Money Management: The Good, The Bad, and The Unexpected
What is money management? Why should we learn good management habits? Many young professionals today are not able to answer these questions. To many, budgets and savings accounts are things that we are supposed to have, but a lot of us do not know how to create (and stick to) a reasonable budget that fits our income and lifestyle, and you can forget about having a healthy savings account.
Unfortunately, this has become the financial reality of many in younger generations. Fortunately, there are several resources available that can help those of us who were not given the tools we need to achieve financial independence and security. These resources include books, classes, and apps that are affordable and fool-proof, meaning that you, as a recent graduate or young professional, can create good, sustainable money management habits that will have you living your best life while maintaining a budget and savings account.
But why are these habits important? Aside from the practical reasons, such as being able to pay your bills on time and afford basic necessities, good money management can help you achieve goals and obtain personal fulfillment and happiness.
Take, for example, Person A. Person A makes around $45,000 a year and lives in a small, two-bedroom apartment in a moderately priced city with an older car and a roommate. They took advantage of a course in personal finance during college and began practicing using a budget during their sophomore year.
Person A has now opened a savings account and uses an app to track all of their purchases and bills to stay on budget every month. Because they have taken the time to practice good money management habits, Person A will be able to take one or two nice vacations this year and is considering buying a brand new vehicle, using some of their savings within the next two years.
Person A has developed a healthy relationship and philosophy with money that has allowed them to live within their means while still enjoying the occasional splurge on things that they want.
So, what happens when you don’t develop good money management habits? One outcome, besides not being able to afford your lifestyle, is the hit your credit report and mental health can take when you are not financially stable.
Let’s look at Person B. Person B makes $50,000 a year, the current average salary in the United States. Person B moved to an expensive city and rents a large, two-bedroom apartment by themselves. They also bought a brand-new 2020 vehicle.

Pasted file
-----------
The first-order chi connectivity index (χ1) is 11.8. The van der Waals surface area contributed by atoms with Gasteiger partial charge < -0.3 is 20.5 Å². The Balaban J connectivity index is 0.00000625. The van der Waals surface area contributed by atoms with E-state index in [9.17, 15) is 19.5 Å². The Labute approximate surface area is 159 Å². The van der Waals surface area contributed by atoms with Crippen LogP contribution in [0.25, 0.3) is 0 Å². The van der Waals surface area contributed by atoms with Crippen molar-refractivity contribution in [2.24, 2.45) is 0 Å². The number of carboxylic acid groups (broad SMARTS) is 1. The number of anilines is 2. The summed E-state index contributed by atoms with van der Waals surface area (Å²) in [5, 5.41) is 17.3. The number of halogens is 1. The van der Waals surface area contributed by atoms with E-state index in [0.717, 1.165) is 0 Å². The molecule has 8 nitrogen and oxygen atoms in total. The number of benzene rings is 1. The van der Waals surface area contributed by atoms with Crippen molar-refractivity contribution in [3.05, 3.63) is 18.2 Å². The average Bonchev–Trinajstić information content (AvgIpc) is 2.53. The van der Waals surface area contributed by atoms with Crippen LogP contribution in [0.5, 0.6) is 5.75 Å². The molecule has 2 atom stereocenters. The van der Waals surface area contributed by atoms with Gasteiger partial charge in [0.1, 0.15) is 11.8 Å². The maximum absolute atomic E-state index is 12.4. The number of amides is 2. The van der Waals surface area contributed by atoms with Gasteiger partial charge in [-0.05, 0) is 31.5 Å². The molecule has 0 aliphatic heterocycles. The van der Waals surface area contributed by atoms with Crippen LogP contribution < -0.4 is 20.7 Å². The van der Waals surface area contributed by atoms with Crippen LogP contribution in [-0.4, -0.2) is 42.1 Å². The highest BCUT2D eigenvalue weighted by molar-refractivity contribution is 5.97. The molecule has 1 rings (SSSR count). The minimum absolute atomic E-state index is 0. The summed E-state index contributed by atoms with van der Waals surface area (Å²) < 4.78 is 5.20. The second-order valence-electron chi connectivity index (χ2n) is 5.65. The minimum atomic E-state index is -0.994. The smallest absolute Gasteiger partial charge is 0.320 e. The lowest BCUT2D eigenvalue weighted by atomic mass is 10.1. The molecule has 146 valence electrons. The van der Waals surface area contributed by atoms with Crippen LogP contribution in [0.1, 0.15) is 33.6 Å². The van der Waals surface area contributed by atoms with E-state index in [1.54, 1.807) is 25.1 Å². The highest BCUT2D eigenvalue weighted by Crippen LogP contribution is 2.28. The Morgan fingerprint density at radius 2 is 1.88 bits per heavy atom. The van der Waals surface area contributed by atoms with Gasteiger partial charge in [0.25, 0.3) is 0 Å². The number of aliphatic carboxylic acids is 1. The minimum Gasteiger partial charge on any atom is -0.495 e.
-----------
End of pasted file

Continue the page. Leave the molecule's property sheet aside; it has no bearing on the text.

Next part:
Person B often uses their credit cards to buy designer clothing and pay for the expensive takeout they get five times a week. They do not maintain a budget or a savings account, and they often spend their monthly paychecks covering said credit card bills and their expensive rent and car payments. They do not pay off the credit card bills at the end of the month, but cover just the minimum payment due, allowing their interest to build.
This has led to a subpar credit score and Person B often worries that they will not be able to afford the next month’s rent or bill because they have a revolving relationship with money and their bank account. This leads to a high level of anxiety, but they continue the cycle because they do not have the tools they need to fix their bad habits.
It is all well and good to develop good money management habits and avoid bad ones, but sometimes the unexpected can happen. For example, 2020’s global pandemic led to widespread layoffs and unemployment, leaving even the most financially savvy among us struggling to make ends meet
These kinds of unprecedented events can leave us drowning in debt and unable to maintain financial security through no fault of our own. When this happens, there are ways to get out from underneath your debt and regain a stable financial footing. One way is to file a Chapter 13 or Chapter 7 bankruptcy. While filing may seem scary or shameful, you should always reach out for help when the unexpected has left you in an impossible situation. If you have found yourself in this kind of position due to the effects of Covid-19, you should research your options and get into contact with qualified bankruptcy lawyers in your area.
Filing for bankruptcy will affect your credit, however, it may help your mental health, and, by implementing good money management habits, you should be able to repair your credit within a few years.
Good money management is essential to living your dream life. By taking advantage of resources that are available to you, you can work towards your goals while still living comfortably and maintaining your current lifestyle and mental health.